Now that computers are doing a lot of editing, grammatical and spelling errors are creeping into books, newspapers and even public signs.
You can’t but notice that ‘whom’ and ‘who’ are now being used interchangeably, while ‘momentarily’, after being hijacked by the Television people who’ve been using it incorrectly ever since, is almost unusable..
And it seems, in the name of economic use of words, nouns are being employed as verbs. There was this award ceremony were sportsmen were medaled (with medals?).
And have you noticed in books that where once upon a time it was ‘he lit his cigarette’ it's now ‘he lighted his cigarette’.
To think we used to correct our children when they’d say, ‘I bited my apple’. Were they already a step ahead of us?
But the other day, as we visited a shopping carpark, there was a public sign that must have been created by a computer.
Because the carpark is so crowded the powers that be have decided to place restrictions on how long you can park your car before having to pay a fee.
It bemuses me, that problems of scarcity are always countered by introducing a fee. Do fees actually create more parking spaces? What sort of equation was used, I wonder.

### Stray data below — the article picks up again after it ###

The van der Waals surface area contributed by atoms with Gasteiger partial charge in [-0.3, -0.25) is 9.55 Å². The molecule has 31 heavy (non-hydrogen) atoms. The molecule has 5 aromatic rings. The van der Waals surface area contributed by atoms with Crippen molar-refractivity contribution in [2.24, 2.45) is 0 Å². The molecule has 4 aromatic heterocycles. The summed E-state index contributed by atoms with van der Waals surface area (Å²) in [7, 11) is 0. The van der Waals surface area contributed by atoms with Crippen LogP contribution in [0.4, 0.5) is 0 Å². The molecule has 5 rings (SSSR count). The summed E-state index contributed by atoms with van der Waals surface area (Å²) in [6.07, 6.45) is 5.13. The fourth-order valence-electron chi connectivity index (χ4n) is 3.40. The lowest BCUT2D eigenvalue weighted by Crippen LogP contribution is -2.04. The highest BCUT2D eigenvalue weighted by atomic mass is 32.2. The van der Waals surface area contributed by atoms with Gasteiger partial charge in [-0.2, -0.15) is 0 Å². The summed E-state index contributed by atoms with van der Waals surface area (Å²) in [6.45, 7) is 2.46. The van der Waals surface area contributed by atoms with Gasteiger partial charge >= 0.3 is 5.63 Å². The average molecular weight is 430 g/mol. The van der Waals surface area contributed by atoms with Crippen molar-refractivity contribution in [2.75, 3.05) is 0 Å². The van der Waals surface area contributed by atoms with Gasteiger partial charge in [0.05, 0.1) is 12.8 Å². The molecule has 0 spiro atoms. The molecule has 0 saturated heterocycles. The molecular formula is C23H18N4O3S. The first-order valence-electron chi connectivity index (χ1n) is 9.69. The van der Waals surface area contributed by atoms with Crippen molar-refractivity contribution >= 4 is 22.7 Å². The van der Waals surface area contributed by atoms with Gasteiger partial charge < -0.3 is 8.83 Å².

a. In the past there have not been enough parking spaces for people when this area was predominantly populated by single dwellings of 2 and a half people each
b. By introducing a fee
c. There will be enough parking spots for the increased population generated by many of those single dwellings having been turned into multi storey buildings housing hundreds of people.
I don’t get it. But, as the television advertisement says, ‘That’s why (they) are there, and I’m down here’.
In any case, I digress. About this sign. I would have hardly noticed it, but some outraged grammarian saw the error, and couldn’t help but point it out.
What the sign says
Maximum three hour customer parking
Fee’s apply for Terms and Condition Breaches
And the correction - There is no apostrophe in ‘fees’
Also the type of buildings which are now supplanting single dwellings of two and a half people, but presumably will not affect the parking scarcity if car owners have to pay a fee.